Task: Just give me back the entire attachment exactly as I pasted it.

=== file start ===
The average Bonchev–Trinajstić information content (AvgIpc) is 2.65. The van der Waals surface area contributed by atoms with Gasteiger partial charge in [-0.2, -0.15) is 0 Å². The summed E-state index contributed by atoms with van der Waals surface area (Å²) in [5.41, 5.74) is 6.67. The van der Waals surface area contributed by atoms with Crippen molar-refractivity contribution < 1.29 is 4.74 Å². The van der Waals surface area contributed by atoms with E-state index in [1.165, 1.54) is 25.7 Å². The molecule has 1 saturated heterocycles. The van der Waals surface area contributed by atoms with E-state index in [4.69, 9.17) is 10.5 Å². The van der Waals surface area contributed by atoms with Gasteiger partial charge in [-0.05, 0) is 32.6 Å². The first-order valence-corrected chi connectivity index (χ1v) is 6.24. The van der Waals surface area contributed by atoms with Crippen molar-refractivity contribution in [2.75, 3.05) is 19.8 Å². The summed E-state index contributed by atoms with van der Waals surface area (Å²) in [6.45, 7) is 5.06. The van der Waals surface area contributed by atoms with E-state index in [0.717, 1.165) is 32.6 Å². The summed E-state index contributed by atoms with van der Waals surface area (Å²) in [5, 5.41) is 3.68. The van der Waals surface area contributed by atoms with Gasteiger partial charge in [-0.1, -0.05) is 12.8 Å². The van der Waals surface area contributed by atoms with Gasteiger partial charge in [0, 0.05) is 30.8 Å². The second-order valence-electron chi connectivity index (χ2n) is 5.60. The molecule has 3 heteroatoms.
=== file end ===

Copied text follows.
The average Bonchev–Trinajstić information content (AvgIpc) is 2.65. The van der Waals surface area contributed by atoms with Gasteiger partial charge in [-0.2, -0.15) is 0 Å². The summed E-state index contributed by atoms with van der Waals surface area (Å²) in [5.41, 5.74) is 6.67. The van der Waals surface area contributed by atoms with Crippen molar-refractivity contribution < 1.29 is 4.74 Å². The van der Waals surface area contributed by atoms with E-state index in [1.165, 1.54) is 25.7 Å². The molecule has 1 saturated heterocycles. The van der Waals surface area contributed by atoms with E-state index in [4.69, 9.17) is 10.5 Å². The van der Waals surface area contributed by atoms with Gasteiger partial charge in [-0.05, 0) is 32.6 Å². The first-order valence-corrected chi connectivity index (χ1v) is 6.24. The van der Waals surface area contributed by atoms with Crippen molar-refractivity contribution in [2.75, 3.05) is 19.8 Å². The summed E-state index contributed by atoms with van der Waals surface area (Å²) in [6.45, 7) is 5.06. The van der Waals surface area contributed by atoms with E-state index in [0.717, 1.165) is 32.6 Å². The summed E-state index contributed by atoms with van der Waals surface area (Å²) in [5, 5.41) is 3.68. The van der Waals surface area contributed by atoms with Gasteiger partial charge in [-0.1, -0.05) is 12.8 Å². The van der Waals surface area contributed by atoms with Gasteiger partial charge in [0, 0.05) is 30.8 Å². The second-order valence-electron chi connectivity index (χ2n) is 5.60. The molecule has 3 heteroatoms.